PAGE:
In many Indo-European languages, you use the verb "to have" to describe the past. For example:

"I have been",

"J'ai été", (French)

"He estado" (Spanish)

"Jag har varit". (Swedish)

What is the reason behind this? Why do we use the verb "Have" (or to be in some cases), and not any other verbs?

  • 2
    It isn't always the past. The Romance future tenses are formed by conjugating have as a suffix on the infinitive, from an earlier auxiliary verb. The real question is why Indo-European repeatedly uses a verb meaning possession as an auxiliary.
    – jlawler
    Commented Jun 6, 2021 at 21:50

3 Answers 3


The periphrastic 'have'-perfect isn't a feature common to the Indo-European languages, but rather one that's part of the Standard Average European Sprachbund, which developed as the various European languages came into closer contact, first through the Roman Empire and then through the various migrations and the general wider trade of the Middle Ages.

The 'have'-perfect starts showing up sporadically in Vulgar Latin in the 2nd century CE (Classical Latin didn't have it), and became grammaticalised in the subsequent centuries. It's not clear if it originally came from some other language, but after it took root in Vulgar Latin it was inherited by the Romance languages, and from there it spread further (e.g. High German developed its 'have'-perfect in the 8th century).

Not all SAE languages have it, but it exists in all Romance and Germanic languages (Romance and the West-Germanic languages are generally considered to be the core of the Sprachbund), plus Albanian, modern Greek (but again, not Classical Greek), and a few Slavic languages. The meaning of the construction isn't always exactly the same—in some languages it's a normal perfective past, in others, including English, the meaning is distinctly present-anterior—but it's the same borrowed construction.


This is a feature of Standard Average European (SAE), a Sprachbund across much of Europe. We know it's not an Indo-European genetic feature, since it's not generally found in Indo-European languages outside SAE (including e.g. Classical Latin).

The most prominent theory I've seen claims that this feature evolved in Latin, and spread from there.

Classical Latin marks both tense and aspect on verbs, with a slightly defective system: "I ate" (past aoristic) and "I have eaten" (present perfective) are both indicated by the same form. Classical Latin also has a very common past participle, which was often used in sentences like this:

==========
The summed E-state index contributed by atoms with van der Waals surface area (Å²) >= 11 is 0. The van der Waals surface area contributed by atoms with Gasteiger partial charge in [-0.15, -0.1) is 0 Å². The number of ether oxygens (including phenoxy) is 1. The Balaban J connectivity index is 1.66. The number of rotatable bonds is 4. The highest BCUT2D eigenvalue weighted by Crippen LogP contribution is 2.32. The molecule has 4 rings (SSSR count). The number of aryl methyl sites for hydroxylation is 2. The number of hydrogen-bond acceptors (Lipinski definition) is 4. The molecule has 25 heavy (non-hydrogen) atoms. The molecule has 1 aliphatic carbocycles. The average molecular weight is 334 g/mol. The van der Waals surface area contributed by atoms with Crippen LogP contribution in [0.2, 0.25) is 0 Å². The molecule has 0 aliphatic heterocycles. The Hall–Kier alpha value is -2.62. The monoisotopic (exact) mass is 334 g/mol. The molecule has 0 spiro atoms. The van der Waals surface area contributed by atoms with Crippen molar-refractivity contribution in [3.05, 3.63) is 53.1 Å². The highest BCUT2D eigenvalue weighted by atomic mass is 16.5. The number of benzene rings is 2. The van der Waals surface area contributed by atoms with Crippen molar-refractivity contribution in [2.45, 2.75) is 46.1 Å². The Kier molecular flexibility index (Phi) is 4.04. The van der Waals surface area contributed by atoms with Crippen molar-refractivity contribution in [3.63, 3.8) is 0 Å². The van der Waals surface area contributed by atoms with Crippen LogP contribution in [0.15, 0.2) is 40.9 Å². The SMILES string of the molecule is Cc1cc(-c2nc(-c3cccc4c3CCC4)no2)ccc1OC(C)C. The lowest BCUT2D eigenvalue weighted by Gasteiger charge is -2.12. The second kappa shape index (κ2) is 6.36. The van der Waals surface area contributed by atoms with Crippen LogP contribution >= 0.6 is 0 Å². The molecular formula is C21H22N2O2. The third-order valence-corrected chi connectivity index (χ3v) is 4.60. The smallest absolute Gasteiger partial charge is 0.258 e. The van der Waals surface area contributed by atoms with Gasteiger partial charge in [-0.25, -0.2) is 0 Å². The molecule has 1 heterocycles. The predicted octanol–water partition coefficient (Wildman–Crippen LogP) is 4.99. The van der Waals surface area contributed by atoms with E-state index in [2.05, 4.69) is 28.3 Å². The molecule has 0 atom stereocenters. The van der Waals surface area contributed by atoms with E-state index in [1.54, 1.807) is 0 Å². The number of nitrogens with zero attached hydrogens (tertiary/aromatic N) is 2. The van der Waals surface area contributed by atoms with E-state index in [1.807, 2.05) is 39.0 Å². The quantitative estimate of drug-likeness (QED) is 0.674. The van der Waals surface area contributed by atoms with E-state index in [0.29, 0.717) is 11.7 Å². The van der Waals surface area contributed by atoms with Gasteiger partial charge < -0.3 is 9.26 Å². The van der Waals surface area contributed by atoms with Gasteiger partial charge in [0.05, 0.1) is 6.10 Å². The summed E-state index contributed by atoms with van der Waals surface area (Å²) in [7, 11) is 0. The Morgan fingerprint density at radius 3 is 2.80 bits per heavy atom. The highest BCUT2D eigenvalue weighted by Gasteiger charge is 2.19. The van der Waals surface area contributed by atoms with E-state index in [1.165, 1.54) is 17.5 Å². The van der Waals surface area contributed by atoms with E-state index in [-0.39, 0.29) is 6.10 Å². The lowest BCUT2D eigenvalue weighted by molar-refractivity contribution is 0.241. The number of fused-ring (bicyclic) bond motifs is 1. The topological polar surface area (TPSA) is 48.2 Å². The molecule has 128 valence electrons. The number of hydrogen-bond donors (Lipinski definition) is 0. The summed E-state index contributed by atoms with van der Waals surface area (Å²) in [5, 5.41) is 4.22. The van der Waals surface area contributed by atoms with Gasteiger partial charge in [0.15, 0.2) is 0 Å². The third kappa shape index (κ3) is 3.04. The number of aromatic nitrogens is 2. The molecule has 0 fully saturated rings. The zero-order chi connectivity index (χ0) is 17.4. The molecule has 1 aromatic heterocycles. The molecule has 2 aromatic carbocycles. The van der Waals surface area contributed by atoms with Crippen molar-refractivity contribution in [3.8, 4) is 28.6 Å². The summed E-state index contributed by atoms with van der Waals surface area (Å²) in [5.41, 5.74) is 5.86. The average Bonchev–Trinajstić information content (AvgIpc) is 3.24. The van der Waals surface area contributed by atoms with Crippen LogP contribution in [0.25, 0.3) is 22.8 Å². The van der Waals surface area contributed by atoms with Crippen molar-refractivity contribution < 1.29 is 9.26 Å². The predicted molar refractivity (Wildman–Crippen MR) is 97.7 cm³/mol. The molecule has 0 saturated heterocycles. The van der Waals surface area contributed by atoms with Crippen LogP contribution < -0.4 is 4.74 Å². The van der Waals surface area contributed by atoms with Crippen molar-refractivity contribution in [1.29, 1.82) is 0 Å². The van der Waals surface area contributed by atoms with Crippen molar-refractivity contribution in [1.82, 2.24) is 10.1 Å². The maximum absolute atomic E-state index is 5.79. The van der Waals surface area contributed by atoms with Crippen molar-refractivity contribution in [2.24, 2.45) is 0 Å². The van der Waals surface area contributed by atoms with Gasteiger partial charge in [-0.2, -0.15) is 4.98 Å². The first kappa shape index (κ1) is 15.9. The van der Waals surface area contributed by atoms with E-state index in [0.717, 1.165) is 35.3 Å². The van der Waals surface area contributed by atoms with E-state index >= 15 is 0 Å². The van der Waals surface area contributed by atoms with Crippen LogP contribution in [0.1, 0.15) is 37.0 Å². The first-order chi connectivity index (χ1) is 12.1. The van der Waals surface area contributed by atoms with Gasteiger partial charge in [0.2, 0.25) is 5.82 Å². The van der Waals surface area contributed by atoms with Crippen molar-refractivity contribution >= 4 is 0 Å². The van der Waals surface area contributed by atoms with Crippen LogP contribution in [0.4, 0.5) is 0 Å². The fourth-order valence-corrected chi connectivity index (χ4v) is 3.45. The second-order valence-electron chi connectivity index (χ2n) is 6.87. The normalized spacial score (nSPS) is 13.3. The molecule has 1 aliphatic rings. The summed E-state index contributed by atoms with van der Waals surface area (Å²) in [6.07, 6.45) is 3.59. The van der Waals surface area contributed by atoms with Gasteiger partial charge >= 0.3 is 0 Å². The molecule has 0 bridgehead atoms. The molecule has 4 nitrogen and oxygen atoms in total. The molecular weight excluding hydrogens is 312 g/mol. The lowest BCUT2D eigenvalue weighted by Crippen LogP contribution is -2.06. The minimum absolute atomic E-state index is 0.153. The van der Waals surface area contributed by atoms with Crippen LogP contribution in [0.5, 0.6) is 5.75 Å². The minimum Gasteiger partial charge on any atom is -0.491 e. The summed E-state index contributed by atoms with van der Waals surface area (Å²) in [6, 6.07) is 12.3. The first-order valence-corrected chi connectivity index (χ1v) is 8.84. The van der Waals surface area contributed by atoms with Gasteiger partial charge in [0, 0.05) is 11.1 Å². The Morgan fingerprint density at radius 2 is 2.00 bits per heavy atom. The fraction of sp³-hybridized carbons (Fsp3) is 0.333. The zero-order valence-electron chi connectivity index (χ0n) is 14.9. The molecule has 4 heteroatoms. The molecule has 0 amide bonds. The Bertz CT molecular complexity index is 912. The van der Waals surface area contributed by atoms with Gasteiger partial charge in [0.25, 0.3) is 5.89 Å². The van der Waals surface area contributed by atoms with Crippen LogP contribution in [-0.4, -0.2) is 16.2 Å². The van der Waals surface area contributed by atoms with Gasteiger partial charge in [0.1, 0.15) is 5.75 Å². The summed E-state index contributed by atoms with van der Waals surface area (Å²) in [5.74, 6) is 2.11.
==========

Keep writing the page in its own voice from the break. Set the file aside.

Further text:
Habeō scriptās litterās.
I have written letters. (That is, I am holding letters that have been written.)

Over time, the habeō here started to lose its semantic meaning, and could be used even when you weren't literally "holding" anything:

Habeō scriptās litterās.
I have written letters. (That is, I previously wrote some letters.)

This filled in the gap in the system, allowing Latin-speakers to distinguish between "I ate" and "I have eaten". According to some textbooks, this development may have happened as early as the first century BCE and shows up in Vitruvius; according to others, it was a later, Vulgar development.

This then evolved into various Romance forms: Latin habēre scriptum "to have written" became French avoir écrit, for example. And the feature spread from there into various Germanic languages, even though English "have", German haben, etc, aren't cognate to Latin habēre. It's now found in many of the SAE languages, to the point that this feature is often used as part of the definition of the Sprachbund.

  • 3
    It’s not only an SAE thing either. In Mandarin and other Chineses, for example, the negated form of 有 yǒu ‘have’, 没(有) méi(you) (or equivalent forms), is used to negate past-tense verbs, and the past-tense form of affirmative-negative questions uses 有没有 yǒu méiyou. Commented Jun 7, 2021 at 0:13

The pattern "to have + Participle" is the result of a long process:

  1. it needs the invention of the copula "to be"
  2. it needs the creation of the Passive-Resultative pattern: to be + participle, as in "the food is cooked"
  3. it needs the invention of a verb "to have". Originally, IEan languages used to say "to me (is) a house".
  4. it needs the creation of a kind of Stative pattern: I have (at hand) cooked food
  5. then, final step, I (have cooked) food, a true Perfect tense.
    Obviously all this process took a lot of time, possibly more than one thousand years.

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